Sundance Film Review: ‘Hunt for the Wilderpeople’

Taika Waititi's latest is a pleasing comedy-adventure that pays cheeky homage to some early New Zealand classics.

Hunt for the Wilderpeople Sundance 2016
Courtesy of Sundance Film Festival

A young orphan and his very reluctant keeper “go bush” on the lam from authorities in “Hunt for the Wilderpeople.” Based on a tale by the late, prolific New Zealand novelist Barry Crump, Taika Waititi’s latest is a pleasing comedy-adventure that pays cheeky homage to key early works from that nation’s first filmic renaissance — right down to casting the still-game Sam Neill, who was also a fugitive 40 years ago in Roger Donaldson’s “Sleeping Dogs.” Despite the humor, there’s a cornier, more formulaic core here than in the writer-helmer’s prior successes “Boy” and “What We Do in the Shadows” that may comparatively limit its offshore prospects. But international sales should be hale enough, and the pic is sure to be another home-turf hit.

Dropped off on a remote farm by a very caustic child-services worker named Paula (Rachel House) who assures his new minders he’s a “very bad egg,” Ricky (Julian Dennison) is a heavy-set lad of about 10 who’s defeated a series of foster families and group homes his whole life. This new arrangement is his last chance before he’s sent to juvenile lockup. His ebullient if tactless new Auntie Bella (Rima Te Wiata) simply ignores his sullen silences and initial attempts to run away; she’s got enough positivity for both of them. Indeed, Ricky does start to accept her love and her home as his own. As for taciturn Uncle Hec (Neill), well, the young man and the old one can probably coexist tolerably enough with Bella as a giant buffer between them.

Unfortunately, fate drastically changes this promising domestic situation, leaving Hec without a wife and Ricky once again without a mother figure. The boy is unwilling to go back into the public system — though  Hec is equally adamant he’s not in the market to raise a child alone, and in any case, the court has remanded Ricky back into custody. The latter responds by running off into the bush, where his survival skills prove nonexistent. He’s fast located by Hec, whose own ample wilderness savvy keeps them both fed and warm when an accident strands the adult from hiking out for several weeks.

Once they do finally emerge at civilization’s first outpost, however, they discover that over-eager Paula and confusing evidence left behind (Ricky had torched the barn and left a fake “suicide” note) have convinced all that grieving new widower Hec has probably “gone crazy” and hauled the boy into the bush against his will. After an encounter with some suspicious hunters at a camping hut goes badly, it is now imagined that Hec is a “pervert” busy “molestering” his young captive. Later, however, their continued evasion of bounty hunters, police, army, et al. begins (a la “Sleeping Dogs”) to make the fugitives into folk heroes.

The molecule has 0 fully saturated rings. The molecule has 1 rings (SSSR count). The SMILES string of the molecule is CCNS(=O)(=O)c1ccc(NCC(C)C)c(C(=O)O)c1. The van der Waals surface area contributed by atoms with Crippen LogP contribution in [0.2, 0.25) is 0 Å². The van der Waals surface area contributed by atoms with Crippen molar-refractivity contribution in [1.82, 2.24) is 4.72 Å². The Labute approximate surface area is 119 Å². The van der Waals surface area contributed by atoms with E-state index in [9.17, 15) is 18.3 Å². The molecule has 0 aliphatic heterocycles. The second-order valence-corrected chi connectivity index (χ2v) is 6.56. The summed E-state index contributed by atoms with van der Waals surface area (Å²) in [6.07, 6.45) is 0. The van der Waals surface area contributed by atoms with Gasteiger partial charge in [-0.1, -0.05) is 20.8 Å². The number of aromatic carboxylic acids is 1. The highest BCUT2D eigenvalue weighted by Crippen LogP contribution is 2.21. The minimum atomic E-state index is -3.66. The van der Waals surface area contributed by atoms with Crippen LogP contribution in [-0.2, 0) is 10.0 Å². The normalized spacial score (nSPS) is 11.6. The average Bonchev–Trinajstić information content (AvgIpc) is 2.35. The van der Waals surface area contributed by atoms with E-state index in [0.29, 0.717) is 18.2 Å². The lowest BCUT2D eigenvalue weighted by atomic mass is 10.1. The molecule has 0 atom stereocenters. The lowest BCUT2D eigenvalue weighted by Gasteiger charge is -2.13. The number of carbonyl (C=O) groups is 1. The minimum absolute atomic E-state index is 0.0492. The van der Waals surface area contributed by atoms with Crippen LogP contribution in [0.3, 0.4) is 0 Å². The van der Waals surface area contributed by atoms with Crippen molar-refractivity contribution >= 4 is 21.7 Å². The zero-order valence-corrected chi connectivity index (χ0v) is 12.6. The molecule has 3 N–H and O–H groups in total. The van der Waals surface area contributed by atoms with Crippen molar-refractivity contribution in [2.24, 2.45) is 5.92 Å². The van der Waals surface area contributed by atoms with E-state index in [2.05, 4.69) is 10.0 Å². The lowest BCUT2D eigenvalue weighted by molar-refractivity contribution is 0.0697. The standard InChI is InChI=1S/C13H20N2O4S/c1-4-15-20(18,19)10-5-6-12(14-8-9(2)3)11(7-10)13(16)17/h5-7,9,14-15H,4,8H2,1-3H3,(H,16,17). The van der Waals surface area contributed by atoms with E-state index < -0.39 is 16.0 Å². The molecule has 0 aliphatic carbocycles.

Remainder of the pic is a backwoods manhunt that’s both a salute to and gentle parody of several late 1970s-early ’80s Kiwi classics, with specific references not just to “Dogs” but also “Goodbye Pork Pie,” “Smash Palace” and more. Some support turns (in addition to a decent Laurel and Hardy act by Te Wiata and Oscar Kightley as a none-too-bright cop) tip scales a bit much toward farce, with Rhys Darby over-the-top as hermit “Psycho Sam.” But for the most part, pic’s sheer good-naturedness pulls off a not particularly inspired crusty-old-coot-thawed-by-young-scamp concept, maintaining an agreeable tonal balance despite occasional wobbles between spoof, sentimentality and silliness.

In his third local feature, following “Shopping” and “Paper Planes,” Dennison (whom Waititi met on a commercial shoot three years ago) proves a most affable protagonist, one whose naivete and willfulness largely drive the improbable narrative. But pic’s stealth weapon is Neill, whose typical canny underplaying complements everyone else’s broader notes while lending both the comic and dramatic elements extra ballast.

Shot on various North Island locations, “Wilderpeople” makes full use of the spectacular scenery at hand. Lachlan Milne’s widescreen lensing also heightens the retro feel by indulging in frequent gratuitous zooms, while the original score amusingly incorporates some cheesy ’80s sounds. Other packaging elements are first-rate.

Sundance Film Review: ‘Hunt for the Wilderpeople’

Reviewed at Sundance Film Festival (Premieres), Jan. 22, 2016. Running time: 101 MIN.

  • Production: (New Zealand) A Defender Films, Piki Films, Curious presentation, in association with the New Zealand Film Commission, NZ On Air. (World sales: Protagonist Pictures, London.) Produced by Carthew Neal, Leanne Saunders, Taika Waititi, Matt Noonan. Executive producers, James Wallace, Charlie McClellan.
  • Crew: Directed by Taika Waititi. Screenplay, Waititi, based on the book "Wild Pork and Watercress" by Barry Crump. Camera (color, widescreen, HD), Lachlan Milne; editors, Luke Haigh, Tom Eagles, Yana Gorskaya; music, Lukasz Buda, Samuel Scott, Conrad Wedde; music supervisor, Natalie Wilson; production designer, Neville Stevenson; costume designer, Kristin Seth; art director, Jon Lithgow; sound, Ande Schurr; sound designer/supervisor, Dick Read; re-recording mixers, Michael Hedges, Tim Chaproniere; stunt coordinators, Mark Harris, Rodney Cook; assistant director, Seumas Cooney; casting, Stuart Turner.
  • With: Sam Neill, Julian Dennison, Rima Te Wiata, Rachel House, Tioreore Ngatai-Melbourne, Oscar Kightley, Cohen Holloway, Stan Walker, Mike Minogue, Rhys Darby, Troy Kingi, Taika Waititi, Hamish Parkinson, Stu Giles, Lloyd Scott.